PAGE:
Iraqi security forces rest at their base in the al-Haykil area near Fallujah on June 10. (Ali Arkady/VII for The Washington Post)

Iraqi forces radioed the U.S.-led coalition for air cover as they evacuated their casualties: One member of a police bomb-disposal team had been killed and two others had been wounded as they dismantled part of the complex network of booby traps on the edge of Islamic State-held Fallujah.

Another team pushed on, attempting to clear a recently secured neighborhood on the southern side of the city, the occasional explosion kicking orange dust into the air as part of the painstaking work. But a few hours later, that team was hit by an explosion as its members defused a bomb, and two soldiers were seriously injured.

“It’s one of the worst jobs in the entire world,” Col. Arkan Fadhil of Iraq’s special forces said after radioing for another team, this time a group of tribal fighters trained by the United States in bomb-disposal techniques. On Friday morning alone, Iraqi engineering teams had encountered 25 improvised bombs in a stretch of just 500 feet, he said.

The Islamic State has had more than two years to barricade itself into Fallujah, the city west of Baghdad that was the first in the country to fall to the militant group. After launching an offensive for the city last month, Iraqi special forces are now within two miles of the city’s center, but extensive tunnel networks used by the militants and deadly roadside bombs are slowing their progress.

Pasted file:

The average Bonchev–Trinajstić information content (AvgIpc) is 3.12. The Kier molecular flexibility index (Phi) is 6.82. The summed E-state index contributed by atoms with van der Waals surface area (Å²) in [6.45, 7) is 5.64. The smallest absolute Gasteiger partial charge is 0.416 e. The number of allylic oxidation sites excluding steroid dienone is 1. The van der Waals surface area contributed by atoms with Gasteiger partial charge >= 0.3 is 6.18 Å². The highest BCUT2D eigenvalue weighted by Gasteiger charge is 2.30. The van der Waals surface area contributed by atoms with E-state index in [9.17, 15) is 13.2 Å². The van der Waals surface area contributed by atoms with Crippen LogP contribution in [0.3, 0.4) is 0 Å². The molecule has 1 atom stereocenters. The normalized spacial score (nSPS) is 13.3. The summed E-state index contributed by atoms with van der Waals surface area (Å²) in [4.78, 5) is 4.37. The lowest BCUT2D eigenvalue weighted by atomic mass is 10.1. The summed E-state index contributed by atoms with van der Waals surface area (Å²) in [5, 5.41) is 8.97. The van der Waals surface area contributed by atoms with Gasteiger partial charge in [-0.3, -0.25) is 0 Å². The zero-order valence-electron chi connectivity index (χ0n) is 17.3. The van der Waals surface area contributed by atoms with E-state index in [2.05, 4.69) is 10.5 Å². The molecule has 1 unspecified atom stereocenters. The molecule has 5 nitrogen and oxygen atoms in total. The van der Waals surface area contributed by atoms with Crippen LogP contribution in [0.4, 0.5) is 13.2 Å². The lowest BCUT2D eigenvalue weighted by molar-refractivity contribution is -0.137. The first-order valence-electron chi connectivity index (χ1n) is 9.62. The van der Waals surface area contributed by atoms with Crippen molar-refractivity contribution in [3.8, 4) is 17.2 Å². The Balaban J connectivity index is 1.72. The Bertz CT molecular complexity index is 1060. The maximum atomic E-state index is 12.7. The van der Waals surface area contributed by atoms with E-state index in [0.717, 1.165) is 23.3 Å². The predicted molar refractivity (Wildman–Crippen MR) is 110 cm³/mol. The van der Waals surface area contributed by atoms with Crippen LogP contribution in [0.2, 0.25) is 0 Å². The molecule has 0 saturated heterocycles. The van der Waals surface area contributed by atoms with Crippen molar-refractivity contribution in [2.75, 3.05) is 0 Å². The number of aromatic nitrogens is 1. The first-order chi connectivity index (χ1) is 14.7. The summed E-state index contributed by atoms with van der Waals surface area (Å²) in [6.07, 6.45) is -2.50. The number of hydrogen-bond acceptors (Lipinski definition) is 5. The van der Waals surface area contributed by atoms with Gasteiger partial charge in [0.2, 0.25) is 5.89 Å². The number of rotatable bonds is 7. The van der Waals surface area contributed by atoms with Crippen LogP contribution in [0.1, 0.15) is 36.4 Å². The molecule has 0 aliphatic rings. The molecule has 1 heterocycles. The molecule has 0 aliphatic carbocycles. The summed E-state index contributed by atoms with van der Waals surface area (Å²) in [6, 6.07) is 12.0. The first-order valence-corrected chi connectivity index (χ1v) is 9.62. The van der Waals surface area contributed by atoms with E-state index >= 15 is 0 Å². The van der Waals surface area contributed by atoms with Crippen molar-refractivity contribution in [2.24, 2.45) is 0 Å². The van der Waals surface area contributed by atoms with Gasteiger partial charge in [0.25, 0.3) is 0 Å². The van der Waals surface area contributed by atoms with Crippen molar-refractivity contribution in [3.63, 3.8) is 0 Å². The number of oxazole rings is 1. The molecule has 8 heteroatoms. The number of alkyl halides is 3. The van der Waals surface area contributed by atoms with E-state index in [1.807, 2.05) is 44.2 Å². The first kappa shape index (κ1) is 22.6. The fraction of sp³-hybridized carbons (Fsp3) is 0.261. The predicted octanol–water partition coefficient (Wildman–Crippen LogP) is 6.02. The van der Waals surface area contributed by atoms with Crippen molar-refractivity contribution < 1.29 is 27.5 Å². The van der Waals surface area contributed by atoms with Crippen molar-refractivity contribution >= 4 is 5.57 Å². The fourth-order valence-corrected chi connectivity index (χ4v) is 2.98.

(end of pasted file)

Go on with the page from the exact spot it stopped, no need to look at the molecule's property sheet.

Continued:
In a group of semi-constructed buildings on the city’s outskirts, Iraq’s elite counterterrorism forces have set up a makeshift base. Bullet and mortar holes pockmark the skeletons of unfinished concrete structures, where soldiers and police officers use unfinished rooms to lie down and rest, blankets laid out on the floor next to piles of sandbags.

The Post’s Hugh Naylor is on the front lines of the fight to remove the Islamic State from the Iraqi city of Fallujah. The assault is being led by the military, police and elite counterterrorism forces, but powerful Shiite militias are eager to be involved, as well. (Hugh Naylor/The Washington Post)

It’s a high-stakes fight for Iraqi Prime Minister Haider al-Abadi, with the battle distracting from a political crisis that has brought regular demonstrations and seen protesters ransack parliament and his office, demanding reform. Iraqi commanders have also argued that clearing the city is a priority because of its proximity to Baghdad, just 45 miles to the east.

Lt. Gen. Abdulwahab al-Saedi, head of the Fallujah operation, pointed out the position of his men in the distance in the Shuhada neighborhood.

“See the communications tower,” he said. “They are there.”

The sound of machine-gun fire and explosions rang out. The special forces fighters from the police and counterterrorism units had reached Street 40, about two miles from the city’s center on the southern side, he said. On Saturday, the Iraqi army also announced that it had recaptured two neighborhoods east of the city.